But the issue which may not seem very important to us on a cold winter’s day in 2013 is sure to become THE political hot potato as the months tick by.

Indeed, there is a good chance that Europe – or rather the UK’s involvement with it – could be the topic which defines the next General Election.

David Cameron’s stated ambition to give the British people a referendum on the country’s membership of the EU was not entirely unexpected.

In response growing public discontent about the power of Brussels, the Prime Minister said it was ‘time for the British people to have their say”. (Well, if he’s still in power after the country goes to the polls, that is).

Mr Cameron has pledged an in/out referendum because he says the democratic consent for our membership of the EU is currently ‘wafer thin’.

Some Conservatives and Euro-sceptics branded the speech ‘statesmanlike’, saying it was long-overdue from a British Prime Minister.

Other political commentators felt it was ill-judged grand-standing which was bound to upset our continental neighbours and give businesses the jitters.

I think the truth lies somewhere in between these two extreme views.

Sentinel Letter writer Ivan Latham is unequivocal in his opposition to the referendum and the idea of this country leaving the EU.

He wrote: ‘The day the UK exits the EU is the day I will book the tickets for a one-way trip for our family back to Berlin.’

Mr Latham believes the country needs a Pro-European voice to ‘counter the whining of Little Englanders who comprise UKIP and Euro-sceptics.’

While I can’t agree that only those two camps are concerned about our membership of the EU – and, more importantly, all it entails – Mr Latham is right about one thing.

He questioned: ‘Just how educated is your average Brit to make an informed decision?’

The truth is we don’t tend to have enlightened debate about Europe in this country.

Discussions are always hi-jacked by those who would have us ditch what they see as a blood-sucking, federalist nightmare and those who would have us building even closer ties with Brussels.

Mr Cameron seems to have bet his party’s (and possibly the UK’s) medium-term future on 17 red, as it were, and is preparing to spin the wheel if re-elected.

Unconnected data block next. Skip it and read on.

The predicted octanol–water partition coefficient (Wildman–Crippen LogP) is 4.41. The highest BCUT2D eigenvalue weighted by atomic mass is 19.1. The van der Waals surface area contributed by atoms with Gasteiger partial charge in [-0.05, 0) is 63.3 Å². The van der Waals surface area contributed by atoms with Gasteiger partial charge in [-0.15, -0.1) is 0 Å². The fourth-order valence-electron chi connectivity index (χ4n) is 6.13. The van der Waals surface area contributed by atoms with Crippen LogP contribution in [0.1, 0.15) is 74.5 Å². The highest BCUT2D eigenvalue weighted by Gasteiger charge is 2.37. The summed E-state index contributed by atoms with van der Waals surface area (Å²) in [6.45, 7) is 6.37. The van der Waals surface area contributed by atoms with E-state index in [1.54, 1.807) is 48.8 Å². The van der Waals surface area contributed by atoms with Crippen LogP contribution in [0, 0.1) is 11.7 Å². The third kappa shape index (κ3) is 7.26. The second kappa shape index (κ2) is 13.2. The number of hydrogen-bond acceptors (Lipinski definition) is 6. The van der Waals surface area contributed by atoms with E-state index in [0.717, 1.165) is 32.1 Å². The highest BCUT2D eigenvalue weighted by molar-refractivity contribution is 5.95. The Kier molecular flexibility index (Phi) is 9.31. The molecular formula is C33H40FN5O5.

The problem, as I see it, is precisely one of education because the British public, as it stands now, is in no position to cast a vote.

We simply don’t understand the arguments for and against membership of the EU and we don’t really know what’s at stake.

For example, the EU is, unquestionably, Britain’s key trading partner and one can understand UK businesses feeling nervous about severing the umbilical cord to the continent.

But the truth is no-one really knows what the effect would be on UK trade and jobs of us ‘opting out’.

It’s not as if being in the EU is the only option. Other countries within Europe trade with the EU while retaining far greater independence.

My fear is that there is a very real danger the facts will be lost amid the rhetoric and the mud-slinging.

One thing that I am sure the Pro-EU campaigners would not contest is that, in recent years, very real and genuine concerns have built up in British households about the growing influence of Europe in our daily lives.

There is a feeling among many (and I’m not just talking here about the far right, UKIP or fully paid-up Euro-sceptics) that the British Government and, indeed, our judicial system is slowly losing power to the behemoth that is the EU.

These issues are understandably wrapped up with concerns over immigration, over EU nationals ‘milking’ the British welfare system and moves towards constructs such as a European Army which many feel are undermining this country’s independence.

There is no getting away from the fact that the reason no British Government in recent years has held a referendum on Britain adopting the Euro over the Pound is because the powers-that-be know damn well it would have been a resounding ‘no’.

On this Sceptered Isle there’s never been much of an appetite for the EU project which countries like France and Germany have embraced so warmly in the light of wars which ravaged the continent.

In the light of the PM’s speech, now is the time for an honest and open on the pros and cons, the benefits and disadvantages of our membership of the EU.

How much does it cost the British taxpayer? How much do we, as country, receive in return? What are the genuine benefits of membership to your average Briton? How does the UK fare compared to countries such as France and Germany? Will opting out of the EU give this country greater controls over its borders and improve job prospects for British workers?

Ignore the hysteria. As my late Sentinel colleague John Abberley argued many times, asking such questions doesn’t mean you are anti-European, a racist or a troublemaker.

It simply means that you are asking the right questions – as you are perfectly entitled to do.

Read my Personally Speaking columns in The Sentinel every Tuesday